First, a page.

Photo: briar press
Witchcraft and black cats, horror and death. All Hallow’s Eve is the theme for this spooky installment of Harmonia.
One of the things that makes Halloween such a haunting time of year is the sight of leafless, gnarled branches against the night sky. The 13th Century song, Loibere risen, or “Leaves fall to the ground,” by minnesinger Wizlâw II von Rügen is performed by Studio der Frühen Musik on the 1996 CD release from the Teledec label, Troubadours, Trouvères, Minstrels. The harpsicord solo “The Fall of the Leafe” is performed by Swedish ensemble Joculatores Upsalienses on the recording entitled The Four Seasons.
John Wilbye get us in the mood for All Hallow’s Eve with this 1609 madrigal full of slightly weird harmonies. It calls for the night to descend so we might better commune with the shades and darkness. The Cambridge Singers perform on the 1993 CD release, Flora gave me fairest flowers: English Madrigals.
François Couperin provides the next bit of mood music, with a sarabande from one of his suites for harpsichord entitled, “The Lugubrious One.” Sarabandes in general are not known for their cheerfulness, but this one sets a particularly spooky mood. Harpsichordist Skip Sempé performs on the 1995 release from Deutsche Harmonia Mundi entitled François Couperin: Pièces de clavecin.
It was a dark and stormy night; In the recitative opening a cantata by Antonio Vivaldi, we have an evocative description of a wayfarer making his way through an unknown woods at night: a “deep and dreadful vale of earth, without a glimmer of starlight.” In the aria Qual Passagier son io, we learn that the woods are really only a metaphor for the dark and impenetrable heart of an arrogant lover; a place perhaps just as dangerous.
Countertenor Philippe Jaroussky is accompanied by Ensemble Artaserse in a performance of the Vivaldi cantata RV 677 on the 2005 Virgin Classics release, Vivaldi: Virtuoso Cantatas.
Witches and monsters are an important part of any Halloween celebration, and we have a few of our own here at Harmonia. First, “Die Katzenpfote” imitates with complicated rhythms the motions of a cat’s paws as it hunts and plays and perhaps casts a few spells. The Holbein Consort performs this 15th Century song on the CD release entitled Middle Ages Music.
Next, the Divertissements written for the French court by Jean-Baptiste Lully are similar compositions to the earlier masques performed in England in that they’re dramatic pieces intended for intimate chamber performance for members of the court only. Guillemette Laurens and Capriccio Stravagante perform “Air pour les démons et les monsters” on the 2004 CD release, Lully: Divertissements.
No Halloween would be complete without a blood-curdling tale of murder. Here we have one of the earliest known English ballads, dating from as far back as the 16th century. It’s about a young lady who was so jealous of her sister that she lured her to the water’s edge and pushed her in. The jealous sister ignored her piteous cries and attempts to bargain for her life, and her drowned body was later found floating by a dam. The band Tramps and Hawkers performs the early English ballad “The Twa Sisters” on the 1995 recording entitled Sailor’s Alphabet.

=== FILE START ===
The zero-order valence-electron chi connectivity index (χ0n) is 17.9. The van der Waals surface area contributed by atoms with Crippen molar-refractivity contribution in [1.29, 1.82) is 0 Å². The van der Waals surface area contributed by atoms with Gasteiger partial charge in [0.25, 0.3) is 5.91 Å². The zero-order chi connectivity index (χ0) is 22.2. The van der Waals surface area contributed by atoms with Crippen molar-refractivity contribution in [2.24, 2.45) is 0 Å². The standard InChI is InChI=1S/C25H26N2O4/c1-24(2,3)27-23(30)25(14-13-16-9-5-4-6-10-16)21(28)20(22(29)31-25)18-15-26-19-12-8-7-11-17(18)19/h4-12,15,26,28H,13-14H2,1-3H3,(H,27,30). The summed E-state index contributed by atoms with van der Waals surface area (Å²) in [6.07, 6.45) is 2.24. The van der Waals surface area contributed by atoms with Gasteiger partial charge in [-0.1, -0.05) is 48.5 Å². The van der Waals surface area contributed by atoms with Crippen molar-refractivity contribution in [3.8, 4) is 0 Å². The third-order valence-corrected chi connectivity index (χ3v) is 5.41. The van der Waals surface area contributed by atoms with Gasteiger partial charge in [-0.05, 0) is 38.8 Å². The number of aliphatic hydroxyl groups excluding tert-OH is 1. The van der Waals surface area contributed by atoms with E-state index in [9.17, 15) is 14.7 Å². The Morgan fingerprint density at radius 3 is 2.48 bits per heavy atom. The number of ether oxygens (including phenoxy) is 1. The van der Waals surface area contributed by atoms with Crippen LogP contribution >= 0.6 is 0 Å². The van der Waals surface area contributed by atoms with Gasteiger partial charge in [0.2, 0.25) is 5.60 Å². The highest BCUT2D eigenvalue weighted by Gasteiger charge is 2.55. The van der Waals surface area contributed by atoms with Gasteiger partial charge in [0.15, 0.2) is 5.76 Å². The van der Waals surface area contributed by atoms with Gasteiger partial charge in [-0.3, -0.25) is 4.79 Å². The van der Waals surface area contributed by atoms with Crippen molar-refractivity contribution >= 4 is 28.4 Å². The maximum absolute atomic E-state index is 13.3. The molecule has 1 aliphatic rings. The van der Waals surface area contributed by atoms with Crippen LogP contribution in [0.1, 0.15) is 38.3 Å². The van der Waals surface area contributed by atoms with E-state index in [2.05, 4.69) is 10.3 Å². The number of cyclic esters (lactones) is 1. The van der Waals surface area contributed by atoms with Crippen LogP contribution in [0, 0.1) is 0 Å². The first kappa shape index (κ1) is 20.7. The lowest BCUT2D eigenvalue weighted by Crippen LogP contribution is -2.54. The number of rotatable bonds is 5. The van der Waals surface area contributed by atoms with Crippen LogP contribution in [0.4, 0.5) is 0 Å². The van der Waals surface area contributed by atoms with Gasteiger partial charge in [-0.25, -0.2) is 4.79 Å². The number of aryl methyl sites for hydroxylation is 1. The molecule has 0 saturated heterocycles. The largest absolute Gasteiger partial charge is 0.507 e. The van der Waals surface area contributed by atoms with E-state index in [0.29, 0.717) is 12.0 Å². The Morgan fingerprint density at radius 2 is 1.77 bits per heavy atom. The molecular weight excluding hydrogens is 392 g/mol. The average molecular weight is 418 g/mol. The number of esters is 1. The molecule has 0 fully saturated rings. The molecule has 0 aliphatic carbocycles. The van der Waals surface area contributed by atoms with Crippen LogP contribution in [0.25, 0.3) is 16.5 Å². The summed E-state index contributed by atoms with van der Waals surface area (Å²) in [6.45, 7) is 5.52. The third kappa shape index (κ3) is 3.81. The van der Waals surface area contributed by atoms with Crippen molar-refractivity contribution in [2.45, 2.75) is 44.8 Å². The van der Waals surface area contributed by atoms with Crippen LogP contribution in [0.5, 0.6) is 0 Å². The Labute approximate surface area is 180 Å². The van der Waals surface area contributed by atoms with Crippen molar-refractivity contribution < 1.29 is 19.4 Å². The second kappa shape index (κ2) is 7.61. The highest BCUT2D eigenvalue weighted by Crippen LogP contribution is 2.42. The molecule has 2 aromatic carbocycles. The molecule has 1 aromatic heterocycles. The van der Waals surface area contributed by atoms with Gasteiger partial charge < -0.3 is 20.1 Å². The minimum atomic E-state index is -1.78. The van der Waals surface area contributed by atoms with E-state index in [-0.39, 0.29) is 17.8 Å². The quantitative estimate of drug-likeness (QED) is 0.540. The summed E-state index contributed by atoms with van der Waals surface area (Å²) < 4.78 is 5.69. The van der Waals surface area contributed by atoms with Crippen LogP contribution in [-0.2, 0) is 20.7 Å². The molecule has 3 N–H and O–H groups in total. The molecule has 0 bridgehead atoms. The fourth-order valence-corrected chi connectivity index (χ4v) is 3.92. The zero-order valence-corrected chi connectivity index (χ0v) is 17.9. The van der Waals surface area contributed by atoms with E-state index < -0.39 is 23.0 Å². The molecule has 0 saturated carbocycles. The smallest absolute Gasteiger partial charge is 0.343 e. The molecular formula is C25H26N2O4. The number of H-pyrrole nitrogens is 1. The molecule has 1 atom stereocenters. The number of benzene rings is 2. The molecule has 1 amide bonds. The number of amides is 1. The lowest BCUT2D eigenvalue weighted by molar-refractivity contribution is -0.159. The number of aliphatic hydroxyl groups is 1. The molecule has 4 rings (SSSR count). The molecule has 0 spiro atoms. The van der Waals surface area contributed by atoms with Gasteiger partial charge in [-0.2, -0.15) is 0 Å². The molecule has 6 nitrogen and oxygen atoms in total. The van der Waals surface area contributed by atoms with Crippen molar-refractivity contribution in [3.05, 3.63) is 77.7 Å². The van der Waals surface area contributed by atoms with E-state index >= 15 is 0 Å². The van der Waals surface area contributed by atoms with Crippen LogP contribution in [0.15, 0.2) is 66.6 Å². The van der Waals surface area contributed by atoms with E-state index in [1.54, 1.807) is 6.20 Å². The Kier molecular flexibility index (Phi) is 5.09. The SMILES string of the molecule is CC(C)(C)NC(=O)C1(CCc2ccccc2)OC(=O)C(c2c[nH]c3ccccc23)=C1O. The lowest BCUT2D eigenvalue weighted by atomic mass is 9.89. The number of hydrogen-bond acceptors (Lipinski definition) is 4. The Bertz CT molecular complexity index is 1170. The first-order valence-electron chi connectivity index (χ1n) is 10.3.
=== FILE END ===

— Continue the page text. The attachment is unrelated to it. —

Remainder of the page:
The words of the next piece begin, “We are hastening towards death; let us cease sinning!” One would think such a weighty sentiment would be set to an appropriately dolorous tune, but instead the 14th-century Llibre Vermell of the Shrine to the Virgin at Montserrat provides a madcap danse macabre. The New London Consort performs on the 1992 release from Polygram records, Llibre Vermell: Pilgrim Songs and Dances.
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For some, the dance of death may be but a few paso dobles away from dancing with the devil, especially at Halloween. Two of the instruments most frequently pictured in medieval manuscripts in association with demonic music is the pipe and tabor. This association with the dances of the devil may have something to do with the pipe and tabor’s relationship to the aulos and tympanum of pagan times. Poul Høxbro performs a melody from the 13th-century Cantigas de Santa Maria on the 1999 release from Classico Records, TuTu Pan Pan.
The interval of the tritone is the incarnation of the devil himself in music. This medieval mnemonic is still repeated by music theory students today, to help them remember that this harmony is the most dissonant of all. Johann Sebastian Bach deliberately inserted the haunting interval into the harmonies of a chorale that expresses a longing for death and release.
Bach Collegium Japan performs the chorale “Es ist genug”, “It is enough,” on the 2001 release from the BIS label, J.S. Bach: Cantatas, Vol. 15.
For our featured release, Teatro Lirico, directed by Baroque guitarist Stephen Stubbs, offer several 17th-century sonatas and a selection of folia improvisations, on their new CD from ECM Records. Self-titled “Teatro Lirico,” it would make a fine treat for an early music lover.